World Gone Sour (XBLA) Review

world-gone-sour boxart
Score: 60
Published by: Capcom
Developed by: Playbrains

Game Features:

  • Players: 1
  • Cooperative: 2 players (local play only)
  • 400 Microsoft Points
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Those delicious and individually colored candy treats known as Sour Patch Kids are now the stars of a downloadable video game from Playbrains and Capcom entitled World Gone Sour.  This five-dollar release borrows some mechanics from both recent and old school platformers and makes for a game that many may just want to try.

World Gone Sour’s story is unique and unusual.  Its profound narrative tells the story of a single green sour patch kid who has tragically fallen into a garbage can during a failed attempt at being eaten. Having lost his best friend in a factory mishap, this chewable candy piece decides to venture out of the trash-filled trap in an attempt to find a human’s belly.  The story stresses the importance of the pilgrimage that these globs of sugar must complete.  Apparently they desire nothing more than to fight their way into your mouth and sacrifice themselves to your hunger.  Surprisingly, Playbrains proves that it is possible to pull an adequate platformer out of this bizarre concept.  By playing through three different worlds, each consisting of three lengthy stages, and some occasional boss battles, you’ll learn more and more about the life of a Sour Patch Kid.  Although some elements of its mechanics might be flawed, World Gone Sour manages to hit a sweet spot that most fans of the platforming genre should enjoy.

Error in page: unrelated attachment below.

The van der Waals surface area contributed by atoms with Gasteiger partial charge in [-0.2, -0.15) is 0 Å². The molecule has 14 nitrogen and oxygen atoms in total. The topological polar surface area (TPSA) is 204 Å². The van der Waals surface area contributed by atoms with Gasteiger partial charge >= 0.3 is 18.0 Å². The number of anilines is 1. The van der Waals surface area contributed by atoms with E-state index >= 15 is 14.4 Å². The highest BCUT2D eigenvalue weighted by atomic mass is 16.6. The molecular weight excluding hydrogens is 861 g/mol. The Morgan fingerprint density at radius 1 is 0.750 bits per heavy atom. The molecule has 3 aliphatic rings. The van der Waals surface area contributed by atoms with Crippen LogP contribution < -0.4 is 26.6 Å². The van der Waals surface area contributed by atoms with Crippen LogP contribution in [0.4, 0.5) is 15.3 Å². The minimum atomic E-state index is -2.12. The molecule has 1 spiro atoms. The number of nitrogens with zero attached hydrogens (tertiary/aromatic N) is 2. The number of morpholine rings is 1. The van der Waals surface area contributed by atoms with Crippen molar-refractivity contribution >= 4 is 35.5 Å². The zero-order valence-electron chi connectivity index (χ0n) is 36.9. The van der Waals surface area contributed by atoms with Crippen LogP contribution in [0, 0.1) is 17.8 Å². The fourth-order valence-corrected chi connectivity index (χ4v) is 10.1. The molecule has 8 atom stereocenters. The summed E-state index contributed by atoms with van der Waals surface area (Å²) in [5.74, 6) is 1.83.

The controls in World Gone Sour are quite intuitive and simple.  Anyone who has ever played a generic platforming game will be able to pick up and play this game with no difficulties.  Running, jumping and fighting are all standard platforming fare and it’s all pretty solid.  Fighting is extremely similar to Mario’s combat where you must leap upon an enemy’s head to defeat them.  The controls, while good, aren’t quite as responsive or as smooth as I would have liked them to be.  I found that some of the techniques that become important later in the game — especially wall jumping and using grappling hooks — proved to be frustratingly fickle and unresponsive.  These issues naturally drop the gameplay down a peg, as controls in a platformer are incredibly important.  These control issues really stand out in the last world our green Sour Patch Kid visits.  Traps are found everywhere and I was constantly dying while wondering why my character wasn’t wall jumping properly even though I was executing the command correctly.

As previously stated, gameplay consists of the typical mechanics you find in any side-scrolling action-platformer.  Your little gummy character can jump and use a variety of special moves.  Some unique elements involve recruiting other little ‘sour kids’ as he pursues his quest.  With more followers your candy protagonist is able to buff himself up into bigger, more robust sizes, giving him new and exclusive moves.  Consuming your friends as you find them will make you bigger, able to withstand more damage, and will allow you to execute special moves, such as ground pounding through weakened floors or tossing energized candies at armored enemies.